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Skills available for Connecticut fourth-grade science standards

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4.1 The position and motion of objects can be changed by pushing or pulling.

  • 1 Demonstrate that a force can cause an object to start moving, stop, or change speed or direction.

  • 2 Use measurement tools and standard units to compare and contrast the motion of common objects such as toy cars, balls, model rockets or planes in terms of change in position, speed and direction.

  • 3 Design and conduct experiments to determine how the motion of an object is related to the mass of the object and the strength of the force applied.

  • 4 Describe how friction forces caused by air resistance or interactions between surface materials affect the motion of objects.

  • 5 Predict the effect of an object's mass on its motion.

4.2 All organisms depend on the living and nonliving features of the environment for survival.

  • 1 Give examples of ways that living and nonliving things are interdependent within an ecosystem.

  • 2 Draw diagrams showing how the sun's energy enters and is transferred from producers to consumers in a local land or aquatic food chain.

  • 3 Design and conduct simple investigations to record interactions among producers, consumers, herbivores, carnivores, omnivores and decomposers in an ecosystem.

  • 4 Analyze food webs to describe how energy is transferred from plants to various animals in an ecosystem.

  • 5 Distinguish between naturally occurring changes in ecosystems and those caused by human activity.

  • 6 Predict the effect an environmental change, such as drought or forest destruction, might have on the community of living things.

4.3 Water has a major role in shaping the earth's surface.

  • 1 Describe the role of heat energy (i.e., heating and cooling) in the continuous cycling of water between the earth and the atmosphere through evaporation, condensation and precipitation.

  • 2 Use models to demonstrate that topography causes precipitation landing on Earth to move in streams and rivers from higher to lower elevations.

  • 3 Design and conduct simple investigations to determine how moving water (flowing downhill or in ocean waves) causes changes to the land, the coastline or the course of a stream or river.

  • 4 Pose testable questions and employ simple equipment and measuring tools to collect data about factors that affect erosion (e.g., type of earth material in an area, volume of moving water, slope of land, vegetation coverage).

  • 5 Present evidence to support a scientific claim about the relationship between the amount and speed of moving water and the size of earth materials moved (e.g., sand, silt, pebbles, boulders).

4.4 Electrical and magnetic energy can be transferred and transformed.

  • 1 Construct complete (closed) and incomplete (open) series circuits in which electrical energy is transformed into heat, light, sound and/or motion energy.

  • 2 Draw labeled diagrams of complete and incomplete circuits, explain necessary components and how components can be arranged to make a complete circuit.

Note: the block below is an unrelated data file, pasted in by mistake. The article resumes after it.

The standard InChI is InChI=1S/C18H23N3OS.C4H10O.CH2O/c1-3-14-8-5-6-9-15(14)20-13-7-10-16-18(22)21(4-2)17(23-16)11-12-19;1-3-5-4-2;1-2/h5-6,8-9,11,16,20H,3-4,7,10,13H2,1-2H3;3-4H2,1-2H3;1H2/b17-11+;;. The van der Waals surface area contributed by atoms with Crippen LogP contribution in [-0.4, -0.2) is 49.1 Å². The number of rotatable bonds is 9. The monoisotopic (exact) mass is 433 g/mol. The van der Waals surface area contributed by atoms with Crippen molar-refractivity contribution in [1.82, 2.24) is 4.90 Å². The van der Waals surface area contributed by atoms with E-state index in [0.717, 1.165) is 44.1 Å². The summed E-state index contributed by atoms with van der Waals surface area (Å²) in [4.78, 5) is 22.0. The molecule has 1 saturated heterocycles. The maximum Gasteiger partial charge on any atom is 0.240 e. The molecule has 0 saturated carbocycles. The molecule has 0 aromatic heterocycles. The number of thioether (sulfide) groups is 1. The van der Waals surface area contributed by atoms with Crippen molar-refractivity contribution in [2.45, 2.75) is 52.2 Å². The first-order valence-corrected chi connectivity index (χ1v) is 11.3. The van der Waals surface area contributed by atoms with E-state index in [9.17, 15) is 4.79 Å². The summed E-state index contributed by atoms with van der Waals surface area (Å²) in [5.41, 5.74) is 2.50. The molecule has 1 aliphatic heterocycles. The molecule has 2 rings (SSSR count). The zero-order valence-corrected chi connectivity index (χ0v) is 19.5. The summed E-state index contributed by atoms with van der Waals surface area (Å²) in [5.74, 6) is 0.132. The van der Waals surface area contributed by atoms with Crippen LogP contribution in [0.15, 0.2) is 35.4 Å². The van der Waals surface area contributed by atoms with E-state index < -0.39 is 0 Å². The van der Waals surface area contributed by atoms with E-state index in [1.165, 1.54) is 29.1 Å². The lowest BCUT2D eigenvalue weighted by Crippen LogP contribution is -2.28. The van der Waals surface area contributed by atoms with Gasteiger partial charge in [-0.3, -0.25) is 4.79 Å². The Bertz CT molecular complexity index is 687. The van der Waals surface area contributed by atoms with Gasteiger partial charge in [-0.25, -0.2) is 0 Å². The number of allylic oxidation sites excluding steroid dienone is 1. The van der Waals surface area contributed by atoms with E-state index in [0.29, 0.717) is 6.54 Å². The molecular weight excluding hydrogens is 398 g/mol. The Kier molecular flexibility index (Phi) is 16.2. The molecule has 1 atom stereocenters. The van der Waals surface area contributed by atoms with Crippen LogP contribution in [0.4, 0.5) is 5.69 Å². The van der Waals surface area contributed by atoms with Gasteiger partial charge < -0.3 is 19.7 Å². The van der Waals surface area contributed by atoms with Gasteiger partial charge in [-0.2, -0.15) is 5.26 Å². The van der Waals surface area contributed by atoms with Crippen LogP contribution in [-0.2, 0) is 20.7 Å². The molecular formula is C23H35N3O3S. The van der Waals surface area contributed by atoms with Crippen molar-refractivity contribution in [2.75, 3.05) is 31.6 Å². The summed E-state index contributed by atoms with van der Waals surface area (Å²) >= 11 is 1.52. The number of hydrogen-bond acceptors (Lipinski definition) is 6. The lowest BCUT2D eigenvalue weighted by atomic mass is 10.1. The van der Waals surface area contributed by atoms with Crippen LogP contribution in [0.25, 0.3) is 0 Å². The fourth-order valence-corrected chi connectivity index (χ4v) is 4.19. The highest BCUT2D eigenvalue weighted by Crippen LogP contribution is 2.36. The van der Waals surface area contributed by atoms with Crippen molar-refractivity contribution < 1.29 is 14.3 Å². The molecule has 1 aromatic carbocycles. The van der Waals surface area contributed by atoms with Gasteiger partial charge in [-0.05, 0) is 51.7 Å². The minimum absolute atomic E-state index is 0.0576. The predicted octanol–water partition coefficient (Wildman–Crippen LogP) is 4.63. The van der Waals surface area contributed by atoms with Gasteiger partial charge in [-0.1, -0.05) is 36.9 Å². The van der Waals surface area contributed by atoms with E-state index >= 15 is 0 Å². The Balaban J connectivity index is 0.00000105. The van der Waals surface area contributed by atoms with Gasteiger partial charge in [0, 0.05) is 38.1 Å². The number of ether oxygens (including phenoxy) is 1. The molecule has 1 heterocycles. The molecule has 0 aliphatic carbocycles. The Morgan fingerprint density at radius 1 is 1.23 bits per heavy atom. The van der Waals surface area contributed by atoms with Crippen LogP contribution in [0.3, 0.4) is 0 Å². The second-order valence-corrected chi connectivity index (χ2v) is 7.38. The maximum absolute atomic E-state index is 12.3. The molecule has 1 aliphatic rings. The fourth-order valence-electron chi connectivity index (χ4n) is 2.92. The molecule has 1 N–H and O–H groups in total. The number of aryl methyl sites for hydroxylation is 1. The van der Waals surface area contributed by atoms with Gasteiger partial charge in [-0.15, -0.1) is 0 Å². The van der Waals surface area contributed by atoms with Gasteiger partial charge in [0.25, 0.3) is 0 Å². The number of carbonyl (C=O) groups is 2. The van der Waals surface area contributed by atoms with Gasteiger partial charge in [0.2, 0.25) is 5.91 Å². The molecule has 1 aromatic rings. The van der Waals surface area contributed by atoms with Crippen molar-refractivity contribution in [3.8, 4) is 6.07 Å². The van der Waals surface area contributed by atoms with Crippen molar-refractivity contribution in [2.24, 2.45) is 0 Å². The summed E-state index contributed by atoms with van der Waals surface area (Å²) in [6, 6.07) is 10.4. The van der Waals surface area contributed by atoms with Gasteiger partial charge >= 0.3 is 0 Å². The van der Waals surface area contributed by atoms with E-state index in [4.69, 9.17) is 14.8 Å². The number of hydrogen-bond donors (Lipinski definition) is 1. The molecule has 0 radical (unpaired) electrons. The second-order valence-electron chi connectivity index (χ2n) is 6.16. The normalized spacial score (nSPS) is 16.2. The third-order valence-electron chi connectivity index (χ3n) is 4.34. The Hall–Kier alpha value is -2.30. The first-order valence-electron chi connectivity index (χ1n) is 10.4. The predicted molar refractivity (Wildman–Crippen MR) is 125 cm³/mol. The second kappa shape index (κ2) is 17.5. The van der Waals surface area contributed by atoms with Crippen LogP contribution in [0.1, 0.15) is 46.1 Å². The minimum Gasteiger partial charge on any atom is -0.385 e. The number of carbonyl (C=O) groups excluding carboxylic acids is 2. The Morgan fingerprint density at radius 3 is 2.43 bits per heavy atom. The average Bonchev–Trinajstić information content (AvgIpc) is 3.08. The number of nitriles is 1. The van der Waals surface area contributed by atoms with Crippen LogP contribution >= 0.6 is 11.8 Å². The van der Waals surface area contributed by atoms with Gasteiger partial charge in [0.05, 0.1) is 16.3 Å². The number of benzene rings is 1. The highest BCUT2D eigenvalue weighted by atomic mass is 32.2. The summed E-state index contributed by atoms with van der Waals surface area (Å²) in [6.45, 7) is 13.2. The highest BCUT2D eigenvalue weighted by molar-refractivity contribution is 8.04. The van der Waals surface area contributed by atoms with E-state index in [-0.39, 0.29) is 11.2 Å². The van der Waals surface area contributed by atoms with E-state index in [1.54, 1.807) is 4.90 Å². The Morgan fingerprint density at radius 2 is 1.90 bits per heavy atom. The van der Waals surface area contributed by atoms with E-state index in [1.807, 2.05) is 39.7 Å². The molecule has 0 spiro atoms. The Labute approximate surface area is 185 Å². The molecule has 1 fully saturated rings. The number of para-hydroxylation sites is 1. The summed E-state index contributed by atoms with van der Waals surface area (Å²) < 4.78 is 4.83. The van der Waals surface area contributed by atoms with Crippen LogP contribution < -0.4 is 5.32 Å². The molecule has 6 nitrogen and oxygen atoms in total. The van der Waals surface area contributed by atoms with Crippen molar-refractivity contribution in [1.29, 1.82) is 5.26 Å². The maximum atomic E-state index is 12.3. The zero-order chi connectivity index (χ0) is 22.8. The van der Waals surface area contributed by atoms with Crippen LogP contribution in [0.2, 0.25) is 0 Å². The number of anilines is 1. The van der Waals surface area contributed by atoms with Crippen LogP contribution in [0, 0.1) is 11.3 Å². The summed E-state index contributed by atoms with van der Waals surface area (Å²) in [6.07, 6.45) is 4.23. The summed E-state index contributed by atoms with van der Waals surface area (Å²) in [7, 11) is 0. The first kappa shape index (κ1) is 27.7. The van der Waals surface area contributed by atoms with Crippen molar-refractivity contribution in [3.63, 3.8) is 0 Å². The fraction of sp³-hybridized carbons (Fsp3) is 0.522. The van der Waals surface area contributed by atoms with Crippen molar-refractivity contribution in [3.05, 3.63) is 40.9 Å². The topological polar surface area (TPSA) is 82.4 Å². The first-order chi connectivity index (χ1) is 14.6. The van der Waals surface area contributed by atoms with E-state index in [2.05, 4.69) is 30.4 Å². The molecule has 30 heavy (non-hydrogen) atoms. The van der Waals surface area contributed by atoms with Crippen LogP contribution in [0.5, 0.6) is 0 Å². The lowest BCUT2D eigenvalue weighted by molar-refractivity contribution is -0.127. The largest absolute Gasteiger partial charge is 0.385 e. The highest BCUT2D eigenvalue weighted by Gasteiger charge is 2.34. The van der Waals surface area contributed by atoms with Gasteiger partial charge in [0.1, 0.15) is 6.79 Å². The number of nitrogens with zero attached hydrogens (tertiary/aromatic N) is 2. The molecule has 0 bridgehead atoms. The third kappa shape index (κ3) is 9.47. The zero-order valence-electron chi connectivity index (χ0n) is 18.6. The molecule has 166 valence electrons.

• 3 Predict whether diagrammed circuit configurations will light a bulb.

  • 4 Develop a method for testing conductivity and analyze data to generalize that metals are generally good electrical conductors and nonmetals are not.

  • 5 Observe magnetic effects associated with electricity and investigate factors that affect the strength of an electromagnet.

  • 6 Describe materials that are attracted by magnets.

  • 7 Design procedures to move objects and separate mixtures of solids using magnets.

  • 8 Investigate how magnets react with other magnets and analyze findings to identify patterns in the interactions between north and south poles of magnets.

  • 9 Give examples of uses of magnets (e.g., motors, generators, household devices).

4.1 The position and motion of objects can be changed by pushing or pulling.

4.2 All organisms depend on the living and nonliving features of the environment for survival.

  • 4.2.a When the environment changes, some organisms survive and reproduce, and others die or move to new locations.

    • 1 Living and nonliving things interact in land and water environments called ecosystems. Every ecosystem has certain conditions ("abiotic factors") and a variety of living things ("organisms") that are adapted for survival in those conditions. Abiotic factors include the quality and amount of air, sunlight, water and soil, as well as the terrain and climate.

    • 2 Organisms depend on other organisms and on the nonliving things in an ecosystem to meet their basic needs for food, water and protection.

    • 3 Plants use energy from the sun to produce their own food from air and water. The type of soil, amount of water and temperature range in an area determine the plants that grow there.

    • 4 Animals that live in an area get their energy and nutrients either directly or indirectly from plants that grow there: herbivores consume only plants, carnivores consume animals, and omnivores consume both animals and plants. Decomposers consume plant and animal waste and remains, returning nutrients to the soil where they are used again by plants.

    • 5 Some of the sun's energy is transferred from one organism to another when a plant or animal is consumed by another animal. A food chain is a simple model that illustrates the passage of energy from one organism to another. Food webs are more realistic models that show the varied energy-passing relationships among plants and animals in an ecosystem.

    • 6 Environments are always changing. Some changes occur naturally (examples include droughts, disease outbreaks, or forest fires sparked by lightning). Other changes are caused by human activity (examples include establishing conservation areas, passing laws to control pollution, clearing forests for agriculture or construction, applying chemicals to lawns and crops, burning fossil fuels, etc.).